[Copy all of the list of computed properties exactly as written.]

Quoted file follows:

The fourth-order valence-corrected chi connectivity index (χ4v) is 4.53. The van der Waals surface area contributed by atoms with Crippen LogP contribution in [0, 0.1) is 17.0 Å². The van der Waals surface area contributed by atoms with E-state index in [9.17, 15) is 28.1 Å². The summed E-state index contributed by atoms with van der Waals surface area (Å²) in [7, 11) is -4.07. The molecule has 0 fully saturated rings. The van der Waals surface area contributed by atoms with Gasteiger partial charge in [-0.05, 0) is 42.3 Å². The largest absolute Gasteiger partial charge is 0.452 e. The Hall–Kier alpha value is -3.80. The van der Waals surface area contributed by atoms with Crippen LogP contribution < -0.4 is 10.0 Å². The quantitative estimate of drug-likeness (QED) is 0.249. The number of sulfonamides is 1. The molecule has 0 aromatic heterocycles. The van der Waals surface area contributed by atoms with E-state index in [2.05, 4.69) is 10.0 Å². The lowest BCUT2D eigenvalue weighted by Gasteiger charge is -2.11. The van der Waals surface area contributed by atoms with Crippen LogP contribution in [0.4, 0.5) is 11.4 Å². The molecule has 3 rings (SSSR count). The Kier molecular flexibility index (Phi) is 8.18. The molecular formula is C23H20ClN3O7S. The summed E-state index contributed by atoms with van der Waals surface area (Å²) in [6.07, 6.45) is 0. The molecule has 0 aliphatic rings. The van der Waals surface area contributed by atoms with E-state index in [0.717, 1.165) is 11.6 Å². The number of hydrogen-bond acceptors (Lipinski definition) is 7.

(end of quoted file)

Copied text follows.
The fourth-order valence-corrected chi connectivity index (χ4v) is 4.53. The van der Waals surface area contributed by atoms with Crippen LogP contribution in [0, 0.1) is 17.0 Å². The van der Waals surface area contributed by atoms with E-state index in [9.17, 15) is 28.1 Å². The summed E-state index contributed by atoms with van der Waals surface area (Å²) in [7, 11) is -4.07. The molecule has 0 fully saturated rings. The van der Waals surface area contributed by atoms with Gasteiger partial charge in [-0.05, 0) is 42.3 Å². The largest absolute Gasteiger partial charge is 0.452 e. The Hall–Kier alpha value is -3.80. The van der Waals surface area contributed by atoms with Crippen LogP contribution < -0.4 is 10.0 Å². The quantitative estimate of drug-likeness (QED) is 0.249. The number of sulfonamides is 1. The molecule has 0 aromatic heterocycles. The van der Waals surface area contributed by atoms with E-state index in [2.05, 4.69) is 10.0 Å². The lowest BCUT2D eigenvalue weighted by Gasteiger charge is -2.11. The van der Waals surface area contributed by atoms with Crippen LogP contribution in [0.4, 0.5) is 11.4 Å². The molecule has 3 rings (SSSR count). The Kier molecular flexibility index (Phi) is 8.18. The molecular formula is C23H20ClN3O7S. The summed E-state index contributed by atoms with van der Waals surface area (Å²) in [6.07, 6.45) is 0. The molecule has 0 aliphatic rings. The van der Waals surface area contributed by atoms with E-state index in [0.717, 1.165) is 11.6 Å². The number of hydrogen-bond acceptors (Lipinski definition) is 7.